Replacement pancreas grown in a rat
A replacement pancreas for a mouse has been successfully grown in an animal of a different species, Japanese scientists announced this week.
Worldwide, demand for organ transplants outstrips supply by a factor of thousands. Just in the US nearly 100,000 people are on donor organ waiting lists.
Now researchers in Japan have opened the door to a potential solution, by showing that it's possible to grow a new, genetically compatible organ in an animal of a different species and then transplant it into a recipient to treat a disease. The discovery is described in a paper published in the journal Nature.
Diabetic mice were given replacement pancreas tissue grown in rats, reversing their diabetes for over a year. To achieve this, Tomoyuki Yamaguchi and his colleagues injected mouse stem cells into developing rat embryos.
This produced embryos known as "chimeras" in which the tissues were a mixture of mouse and rat cells.
Critically the rat's own DNA had been genetically edited to deactivate a gene called Pdx-1. This is the master switch that controls the development of the pancreas, and so the removal of this gene prevents the rat cells from turning into pancreas cells.
But the injected mouse cells still have a working Pdx-1 gene, so the pancreas that forms in the rats is made up almost exclusively from mouse cells. Why almost? Because the pancreas also contains blood vessels and these still contain rat cells.
Next, Yamaguchi and his team then isolated the insulin-producing "beta" cells from the pancreas tissue and implanted them into mice with a form of diabetes caused by the loss of their own pancreatic cells.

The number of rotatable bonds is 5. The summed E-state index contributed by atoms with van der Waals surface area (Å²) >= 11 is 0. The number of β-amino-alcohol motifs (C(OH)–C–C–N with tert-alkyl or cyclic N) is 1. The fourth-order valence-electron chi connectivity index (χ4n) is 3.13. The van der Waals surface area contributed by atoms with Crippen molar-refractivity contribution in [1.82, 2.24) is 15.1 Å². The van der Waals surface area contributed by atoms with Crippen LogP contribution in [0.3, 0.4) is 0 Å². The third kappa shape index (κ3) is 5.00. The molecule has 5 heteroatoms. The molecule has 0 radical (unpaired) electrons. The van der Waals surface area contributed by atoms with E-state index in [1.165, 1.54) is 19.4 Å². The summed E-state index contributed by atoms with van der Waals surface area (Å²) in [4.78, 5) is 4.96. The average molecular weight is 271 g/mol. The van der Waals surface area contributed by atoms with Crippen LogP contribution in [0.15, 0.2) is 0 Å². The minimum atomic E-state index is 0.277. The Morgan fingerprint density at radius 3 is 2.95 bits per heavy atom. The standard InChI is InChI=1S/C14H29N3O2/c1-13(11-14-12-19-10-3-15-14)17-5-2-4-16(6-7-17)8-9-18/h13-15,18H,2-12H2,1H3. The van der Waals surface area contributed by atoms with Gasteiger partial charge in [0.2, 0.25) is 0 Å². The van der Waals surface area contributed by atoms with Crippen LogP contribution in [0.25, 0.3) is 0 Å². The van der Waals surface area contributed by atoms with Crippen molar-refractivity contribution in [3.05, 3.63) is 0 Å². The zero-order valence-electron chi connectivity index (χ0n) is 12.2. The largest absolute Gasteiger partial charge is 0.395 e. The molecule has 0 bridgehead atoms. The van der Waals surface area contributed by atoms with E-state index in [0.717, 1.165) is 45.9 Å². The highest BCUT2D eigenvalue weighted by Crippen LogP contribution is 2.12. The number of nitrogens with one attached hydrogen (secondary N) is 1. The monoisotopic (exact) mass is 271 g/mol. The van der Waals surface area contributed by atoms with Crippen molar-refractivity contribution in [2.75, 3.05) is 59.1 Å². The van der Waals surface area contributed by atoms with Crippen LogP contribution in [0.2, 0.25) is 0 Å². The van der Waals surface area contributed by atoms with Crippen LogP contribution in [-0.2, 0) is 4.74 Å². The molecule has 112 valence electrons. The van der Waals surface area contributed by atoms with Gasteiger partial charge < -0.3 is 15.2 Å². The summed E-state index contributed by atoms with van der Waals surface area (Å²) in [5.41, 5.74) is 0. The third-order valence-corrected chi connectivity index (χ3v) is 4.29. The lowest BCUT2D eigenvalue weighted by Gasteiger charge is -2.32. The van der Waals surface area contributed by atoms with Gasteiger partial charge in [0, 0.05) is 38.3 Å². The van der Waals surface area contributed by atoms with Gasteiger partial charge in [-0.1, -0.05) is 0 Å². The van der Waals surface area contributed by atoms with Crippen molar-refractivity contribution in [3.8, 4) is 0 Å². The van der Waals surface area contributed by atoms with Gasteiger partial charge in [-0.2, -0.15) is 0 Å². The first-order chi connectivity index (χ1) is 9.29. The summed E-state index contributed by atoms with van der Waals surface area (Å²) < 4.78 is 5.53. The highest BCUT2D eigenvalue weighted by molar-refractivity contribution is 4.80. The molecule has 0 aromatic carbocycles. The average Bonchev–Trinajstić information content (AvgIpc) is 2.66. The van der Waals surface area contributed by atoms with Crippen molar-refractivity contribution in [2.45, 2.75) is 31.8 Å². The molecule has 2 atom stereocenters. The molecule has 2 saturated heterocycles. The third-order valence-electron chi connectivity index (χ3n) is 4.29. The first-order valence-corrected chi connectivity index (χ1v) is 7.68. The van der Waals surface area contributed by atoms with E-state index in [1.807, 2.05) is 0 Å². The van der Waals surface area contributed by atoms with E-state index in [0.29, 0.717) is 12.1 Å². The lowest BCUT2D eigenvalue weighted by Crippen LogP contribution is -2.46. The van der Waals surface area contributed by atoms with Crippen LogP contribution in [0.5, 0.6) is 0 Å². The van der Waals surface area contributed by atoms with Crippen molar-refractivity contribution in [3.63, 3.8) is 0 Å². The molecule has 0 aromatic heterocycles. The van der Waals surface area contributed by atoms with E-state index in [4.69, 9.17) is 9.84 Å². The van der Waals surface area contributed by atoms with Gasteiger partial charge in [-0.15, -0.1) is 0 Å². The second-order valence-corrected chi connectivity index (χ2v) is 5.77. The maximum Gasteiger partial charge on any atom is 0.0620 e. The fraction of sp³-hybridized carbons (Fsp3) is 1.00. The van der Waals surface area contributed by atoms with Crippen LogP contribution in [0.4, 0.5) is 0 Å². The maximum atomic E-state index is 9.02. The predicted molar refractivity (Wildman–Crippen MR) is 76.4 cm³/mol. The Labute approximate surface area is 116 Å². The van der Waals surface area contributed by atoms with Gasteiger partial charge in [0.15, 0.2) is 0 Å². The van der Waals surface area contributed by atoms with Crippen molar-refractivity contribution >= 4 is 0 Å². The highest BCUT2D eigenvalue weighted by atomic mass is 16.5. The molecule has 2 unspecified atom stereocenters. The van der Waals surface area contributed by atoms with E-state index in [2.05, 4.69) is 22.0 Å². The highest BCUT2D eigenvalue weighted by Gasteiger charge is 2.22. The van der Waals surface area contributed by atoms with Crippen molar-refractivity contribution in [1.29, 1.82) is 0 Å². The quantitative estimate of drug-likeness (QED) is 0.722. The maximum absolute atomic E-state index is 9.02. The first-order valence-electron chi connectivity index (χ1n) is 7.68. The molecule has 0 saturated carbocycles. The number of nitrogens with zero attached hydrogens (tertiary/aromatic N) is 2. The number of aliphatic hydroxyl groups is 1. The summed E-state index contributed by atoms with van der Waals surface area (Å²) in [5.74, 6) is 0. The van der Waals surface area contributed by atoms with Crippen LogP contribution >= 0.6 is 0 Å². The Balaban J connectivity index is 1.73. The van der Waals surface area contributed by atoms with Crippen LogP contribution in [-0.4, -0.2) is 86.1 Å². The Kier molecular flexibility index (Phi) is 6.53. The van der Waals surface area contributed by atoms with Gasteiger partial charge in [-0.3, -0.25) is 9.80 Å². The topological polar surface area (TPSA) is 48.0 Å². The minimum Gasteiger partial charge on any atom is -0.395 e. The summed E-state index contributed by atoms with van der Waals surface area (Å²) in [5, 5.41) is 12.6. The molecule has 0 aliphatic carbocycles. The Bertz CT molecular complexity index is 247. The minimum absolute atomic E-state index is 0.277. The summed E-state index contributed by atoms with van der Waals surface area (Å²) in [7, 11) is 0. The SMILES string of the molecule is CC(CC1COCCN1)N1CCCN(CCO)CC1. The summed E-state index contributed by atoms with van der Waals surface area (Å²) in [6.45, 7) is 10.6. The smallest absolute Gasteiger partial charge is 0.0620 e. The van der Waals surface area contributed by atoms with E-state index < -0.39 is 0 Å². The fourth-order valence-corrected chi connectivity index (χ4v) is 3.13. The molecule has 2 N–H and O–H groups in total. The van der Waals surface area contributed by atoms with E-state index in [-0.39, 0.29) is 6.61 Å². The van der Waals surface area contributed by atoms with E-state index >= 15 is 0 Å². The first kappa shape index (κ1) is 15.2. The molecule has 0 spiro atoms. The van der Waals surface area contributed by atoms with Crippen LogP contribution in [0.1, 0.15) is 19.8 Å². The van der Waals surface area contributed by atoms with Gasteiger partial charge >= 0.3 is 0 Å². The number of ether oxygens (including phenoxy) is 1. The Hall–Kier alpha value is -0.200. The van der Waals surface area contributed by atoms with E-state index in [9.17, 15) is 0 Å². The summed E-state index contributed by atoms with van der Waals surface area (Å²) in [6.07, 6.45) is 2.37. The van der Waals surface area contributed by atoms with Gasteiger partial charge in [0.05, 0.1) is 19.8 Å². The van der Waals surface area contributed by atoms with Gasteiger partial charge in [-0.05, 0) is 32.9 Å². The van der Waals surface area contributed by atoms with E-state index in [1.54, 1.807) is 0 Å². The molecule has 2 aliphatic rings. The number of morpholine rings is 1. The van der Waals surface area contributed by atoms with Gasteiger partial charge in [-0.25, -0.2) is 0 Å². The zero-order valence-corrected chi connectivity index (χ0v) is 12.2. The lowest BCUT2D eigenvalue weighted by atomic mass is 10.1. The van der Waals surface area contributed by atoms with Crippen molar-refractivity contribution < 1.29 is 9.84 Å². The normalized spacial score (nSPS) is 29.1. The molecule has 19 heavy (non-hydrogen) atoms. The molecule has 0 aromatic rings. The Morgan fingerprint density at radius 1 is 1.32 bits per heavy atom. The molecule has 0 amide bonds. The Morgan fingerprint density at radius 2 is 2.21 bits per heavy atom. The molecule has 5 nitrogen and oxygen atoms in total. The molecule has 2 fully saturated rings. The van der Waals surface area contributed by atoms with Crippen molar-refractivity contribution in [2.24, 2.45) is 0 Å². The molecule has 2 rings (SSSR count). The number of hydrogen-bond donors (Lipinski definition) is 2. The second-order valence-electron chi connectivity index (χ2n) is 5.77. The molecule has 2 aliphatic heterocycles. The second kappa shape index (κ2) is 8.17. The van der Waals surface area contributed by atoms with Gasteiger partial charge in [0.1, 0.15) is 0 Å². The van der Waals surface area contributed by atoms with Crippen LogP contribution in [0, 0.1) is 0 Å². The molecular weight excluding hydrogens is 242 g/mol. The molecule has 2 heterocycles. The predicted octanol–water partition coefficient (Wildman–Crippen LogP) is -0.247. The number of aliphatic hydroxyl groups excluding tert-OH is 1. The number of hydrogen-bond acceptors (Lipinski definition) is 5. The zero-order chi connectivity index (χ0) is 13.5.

Other than administering a short 5 day course of immunosuppression to their mice to guard against immune rejection of any rat blood vessel cell in the transplants, the recipient mice received no other treament. Nevertheless, their blood sugar levels returned to normal and remained well-controlled for over a year following the transplant.
This demonstrates that "interspecies organogenesis" as the technique is known is theoretically and practically feasible.
"You can see how, in the future, this could be translated to humans," says Harvard stem cell biologist Qiao Zhou, who wrote a commentary on the work, also published in Nature this week. "But this is a long way off."
The reason for Zhou's cautionary note is that the present experiments were made simple by the knowledge of the Pdx-1 gene, which single-handedly deactivates the formation of the pancreas. Other organs will certainly not be so simple to manipulate.
"The eventual aim would be to grow human organs in pigs or sheep. But major technical challenges lie ahead, like rejection of human organs by the host animal's immune system," warns Zhou.